Recently I've been challenged. I've been challenged to not just talk about what I'm against, or what I don't believe, or what I'm angry about, but to talk about and present things that I'm about, positive things. What do I value, in other words? So, ok, that sounds like something I can get behind doing. But before I do that, a little defense of talking about things we're against, and don't believe.
It is not always possible, or even a good idea, to avoid discussing what we're against, or don't believe. If I support universal health care as a secular humanist, then I have to respond to those who do not support it. I have to say why I don't believe that the free market will lead to everyone getting the health care they need, and why I'm against extreme libertarian viewpoints as they relate to health care. If I believe that we should follow the evidence in forming our beliefs, and I live in a world that overwhelmingly is filled with people who think it's ok to believe things, important things, without evidence to back it up (or even against evidence, in the worst cases), then I need to speak against the latter. It is not enough to simply speak for the former if I want to make the case, but rather I must say why the latter is wrong.
But anyway, moving on to the good stuff.
I'm a secular humanist. I seek to live in a society in which no one is coerced into following the creeds and practices of any religion, and in which no one's ability to follow their religion is suppressed. This protects everyone's rights: mine, yours, and that crazy guy on the corner with a megaphone.
I'm looking to be in a society that supports and encourages reason, critical thinking, logic, and the scientific method. The power of reason and science is impossible to deny. Just look around at the marvels that have been the result of men and women studying the world around us, and applying what they learn! Heart transplants, cancer treatments, the eradication of smallpox, deaf people gaining hearing, amputees walking again with artificial legs, and that's just the medicine! You're reading this on a technological marvel that is running multiple algorithms in the background in order to coordinate the colors, the layout, the music you might be playing at the same time, the antivirus software that you have running in the background, and so much more. With programs like Skype, we can communicate face to face with people who are on another continent. And if we ever wanted to get together in person, we can take a plane and cross oceans in less than 24 hours. As a species, we know more than we ever thought there was to know about the universe, about other stars and galaxies and worlds. We know so much as humanity, that no one person could ever hope to learn more than a small fraction of our accumulated knowledge. All because of reason, critical thinking, logic, and science.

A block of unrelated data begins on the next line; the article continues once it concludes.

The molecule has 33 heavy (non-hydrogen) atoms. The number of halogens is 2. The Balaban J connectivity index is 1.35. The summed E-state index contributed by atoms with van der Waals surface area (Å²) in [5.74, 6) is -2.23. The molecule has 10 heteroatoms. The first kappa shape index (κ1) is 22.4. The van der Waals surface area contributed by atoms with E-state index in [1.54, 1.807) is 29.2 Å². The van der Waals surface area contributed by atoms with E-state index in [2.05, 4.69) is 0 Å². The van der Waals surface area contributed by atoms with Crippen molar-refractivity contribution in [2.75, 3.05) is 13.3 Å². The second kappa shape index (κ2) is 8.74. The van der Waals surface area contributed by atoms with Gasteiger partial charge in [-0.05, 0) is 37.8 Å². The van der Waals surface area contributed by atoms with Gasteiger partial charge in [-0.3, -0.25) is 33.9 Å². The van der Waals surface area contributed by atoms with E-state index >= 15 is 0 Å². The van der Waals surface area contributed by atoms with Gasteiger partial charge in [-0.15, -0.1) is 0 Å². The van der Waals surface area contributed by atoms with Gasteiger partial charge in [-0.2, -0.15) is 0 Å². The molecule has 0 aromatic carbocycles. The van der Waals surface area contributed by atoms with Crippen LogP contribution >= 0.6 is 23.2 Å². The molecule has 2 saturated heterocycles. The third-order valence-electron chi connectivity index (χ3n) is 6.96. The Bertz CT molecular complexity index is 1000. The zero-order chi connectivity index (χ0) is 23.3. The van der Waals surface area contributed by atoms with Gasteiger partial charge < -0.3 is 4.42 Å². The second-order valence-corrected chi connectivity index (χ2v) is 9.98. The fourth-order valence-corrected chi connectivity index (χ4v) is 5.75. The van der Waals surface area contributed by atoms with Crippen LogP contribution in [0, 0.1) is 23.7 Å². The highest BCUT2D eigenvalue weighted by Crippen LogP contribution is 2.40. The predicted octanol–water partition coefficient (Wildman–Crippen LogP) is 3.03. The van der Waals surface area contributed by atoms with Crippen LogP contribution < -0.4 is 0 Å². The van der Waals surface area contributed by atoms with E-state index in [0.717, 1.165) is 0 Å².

I have hope. I know there are many reasons that I have to be cynical, untrusting, and angry. But I also see people who work hard to make a world in which those reasons will be minimized, and that gives me hope. When I write about the things that I'm against, and that I don't believe, it is because of my hope that I do so, and not because of my anger. I have hope that those writings, and the actions and writings of others, will move us toward a brighter world. Science continues to advance our knowledge, and as such I have hope that the children of the world will have longer, healthier, and better lives than my generation, and the generations that have come before me. I do not know or believe that any of these things will happen, I have no faith in the future, but I most assuredly have hope.
I have meaning in my life. That meaning comes from sharing my thoughts with others, with discussing and debating the things we agree and disagree on. It comes from the work I do with the disabled in my job. It comes from sharing and building a home with my wonderful wife. It comes from my friends, who are the family I choose. It comes from listening to Greydon Square rap about moving forward and Onward, despite any resistance offered. It comes from Tim Minchin singing about sipping White Wine in the Sun at Christmas with his family. It comes from staying up late to write posts like these, or comment on posts at other blogs.
I seek to be an ethical, moral person. I analyze, I judge, I put myself in other's shoes, all so that I can come to a better understanding of what it means to be ethical, of how to be moral. I care about humanity, and I care about us being better than we've been, better than we are. I believe we must strive for the equal treatment and dignity of all of us. I feel compassion, but seek a world in which compassion is not frequently felt, not because we're all unfeeling assholes, but because the reasons for the compassion have been eliminated. I believe in restraining compassion in favor of respect and dignity, or as the late Christopher Hitchens said "Distrust compassion; prefer dignity for yourself and others." (Letters to a Young Contrarian (2001))